by Pauline Gruber

Publisher:Dragonfly Ink, Ltd.
Publication Date: June 26 2015
Genre: Paranormal, Urban Fantasy, Coming-Of-Age


Good versus evil just got even more complicated…

Being half-witch/half-demon and dating Marcus, a gargoyle, is complicated enough for Lucy. She can almost tolerate Jude, her demon father, implementing demon training. But when Marcus’s family arrives in Chicago, her world begins to crumble. Marcus’s mother wants him to return to the gargoyle clan where he belongs; his father wants Marcus to help him kill Jude. There’s one very major problem with this: if Jude dies, Lucy dies.

Marcus works with other supernaturals to help save Jude and Lucy. Meanwhile, Lucy has her own plan and with the aid of a surprise newcomer, seeks help from the most unlikely—and dangerous—source.



“Why did I allow you to talk me into this?” Marcus rubs the back of his neck as he paces beside me. It’s impossible to read his expression in the near-darkness.

“Relax,” Selima says. “You’re going to love it. Tell him, Lucy.”

Marcus moves to the other side of the clearing. A chorus of sounds ring out through the woods, the skitter of nocturnal animals moving over a blanket of twigs, leaves and brush. Two owls hoot, hoot to one another.

“But I tried this before. Twice. It was a disaster.” He clears his throat. “Maybe I can’t fly. You know…like…some protectors can and some can’t.”

“Why didn’t I think of that?” Selima says, her tone mocking. “While every protector I’ve ever known can fly, you’re the one exception. Silly me.”

I burst out laughing then clamp my hand over my mouth, certain Marcus is glaring at me through the darkness.

“Let’s get this over with,” Marcus mutters.

“That’s the spirit, little brother!” Selima says. “I need to change. Lucy, can I get my other shirt?”

I toss Selima what can be best described as part T-shirt and part string bikini.

I thought it would be better in the dark, not seeing them go through the change. Marcus groans, and I visualize the skin splitting along his back, feathers scraping muscle and bone as they struggle free. I imagine his pain and shudder. Selima whimpers once. Did she just morph instantly?

“You ready, little brother?” Selima calls out.

Sliding my cell phone from my pocket, I select the flashlight app and wave it like a wand in front of me. I gasp as Selima is illuminated. While Marcus’s wings are gray and white, Selima’s are white with what appears to be a large, black spot on the left wing.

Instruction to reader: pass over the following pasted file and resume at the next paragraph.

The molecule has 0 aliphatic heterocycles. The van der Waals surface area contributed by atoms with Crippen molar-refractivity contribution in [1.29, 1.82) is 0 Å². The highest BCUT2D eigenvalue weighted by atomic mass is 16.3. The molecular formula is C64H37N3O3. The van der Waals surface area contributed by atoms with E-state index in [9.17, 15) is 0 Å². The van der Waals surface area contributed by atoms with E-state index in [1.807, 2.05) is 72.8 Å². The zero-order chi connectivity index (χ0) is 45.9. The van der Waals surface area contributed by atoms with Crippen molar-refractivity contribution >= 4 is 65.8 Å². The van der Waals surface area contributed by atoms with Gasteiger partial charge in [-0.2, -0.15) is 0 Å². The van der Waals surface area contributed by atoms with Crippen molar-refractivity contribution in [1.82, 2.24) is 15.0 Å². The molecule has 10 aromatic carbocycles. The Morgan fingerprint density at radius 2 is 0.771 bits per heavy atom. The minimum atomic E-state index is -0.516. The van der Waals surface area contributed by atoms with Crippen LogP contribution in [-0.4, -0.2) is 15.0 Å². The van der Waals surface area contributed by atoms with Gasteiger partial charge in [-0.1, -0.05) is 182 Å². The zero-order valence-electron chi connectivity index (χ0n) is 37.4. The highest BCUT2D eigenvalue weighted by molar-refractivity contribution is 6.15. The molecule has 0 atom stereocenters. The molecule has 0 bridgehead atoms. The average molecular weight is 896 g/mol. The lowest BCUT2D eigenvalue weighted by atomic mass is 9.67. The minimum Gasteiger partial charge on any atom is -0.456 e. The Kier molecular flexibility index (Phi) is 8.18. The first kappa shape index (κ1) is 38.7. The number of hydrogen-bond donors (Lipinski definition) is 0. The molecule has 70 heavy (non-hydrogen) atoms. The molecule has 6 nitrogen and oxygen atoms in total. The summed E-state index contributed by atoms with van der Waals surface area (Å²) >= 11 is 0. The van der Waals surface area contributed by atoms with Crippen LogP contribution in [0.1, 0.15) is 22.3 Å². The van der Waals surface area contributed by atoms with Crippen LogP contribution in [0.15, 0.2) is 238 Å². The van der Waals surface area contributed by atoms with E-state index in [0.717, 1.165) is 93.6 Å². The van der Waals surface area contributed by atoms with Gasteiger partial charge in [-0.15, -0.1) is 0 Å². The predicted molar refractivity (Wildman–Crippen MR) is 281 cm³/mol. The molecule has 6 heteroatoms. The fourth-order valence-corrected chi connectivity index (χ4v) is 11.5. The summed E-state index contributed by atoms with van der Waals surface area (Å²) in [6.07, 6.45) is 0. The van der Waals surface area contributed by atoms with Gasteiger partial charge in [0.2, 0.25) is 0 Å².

“Beautiful,” I murmur.

Marcus moves into the light and studies his sister’s wings. “It’s like you have an extra eye.” He points to the black spot. “Creepy.”

Selima shrugs. “You ever hear of the evil eye? This is the opposite. It keeps me safe.”

“Says the girl who works for demons,” I say.

Selima arches an eyebrow at me before returning her attention to Marcus. “I want you to forget what you’ve tried before. Assume it’s all wrong.”

Marcus snorts. I expect him to come back with some smart aleck remark and am relieved when he stays quiet. Why’s he fighting this? Doesn’t he understand how lucky he is? He can heal people. He can control other people’s emotions. He’s strong and fast. And now he’s going to learn to fly.


the girl and the gargoyle


Q&A with the Author


pauline gruber


  1. Tell us a little about yourself. How long have you been writing? What genre do you write?I’ve been writing “seriously” for five years, although I’ve been dabbling most of my life. I write paranormal romance, fantasy adventure, contemporary romance, and science fiction for young adults. <LOL> Maybe it would it be easier to list what I don’t Dystopian, steampunk, and horror.


  1. What inspired you to write this series?The inspiration for The Girl and the Raven came while I was falling asleep one night and then it proceeded to rob me of sleep for a week. A sixteen-year-old girl from Lexington, Tennessee moves to Chicago and is nearly run over by a wealthy investor barrelling down the street. Turns out a demon is coming for the man’s son and this girl is the only one who can save him. It’s an over simplified version of the story, but there it is. I loved writing that book!


  1. Where/When do you do the most of your writing?I write on the train while commuting to my day job. It’s fabulous because I can either plug in my earbuds and listen to one of my music mixes or keep my ears open and eavesdrop on interesting conversations. It’s great fuel for future characters and stories. I also write at my dining room table at home during evenings and on weekends.


  1. What do you think has been your biggest accomplishment?Writing and publishing my first two books. It’s the hardest thing I’ve ever done and the most rewarding.


  1. Do you have a favorite author? Just one? Seriously?I’ll be nice and keep it to seven. Ann Patchett, Stephen King, Anne Rice, Neil Gaiman, JK Rowling, Stephenie Meyer, and Judy Blume


  1. Is there anything that you find particularly challenging in your writing?Writing magical scenes. I have a dozen reference books on magic and witchcraft. And I consult with a woman who’s pretty knowledgeable about this stuff.


  1. Do you have any advice for other authors?The first is to put your butt in the chair and actually write. It’s been said hundreds of times before, but it bears repeating.  Second piece of advice: persevere. I can’t tell you how many times I wanted to give up. Whether you suffer from writer’s block, anxiety, lack of time, lack of ideas, a ton of responsibility, the blues, lack of sleep, whatever it is, DON’T GIVE UP! Believe in yourself and your stories. I promise you, the satisfaction you will feel upon completing your book is unlike anything else. And, like one of my middle school readers recently pointed out to me “You’ve got big time bragging rights!”


  1. How can readers reach you?Via email at; my website: and on Facebook at:

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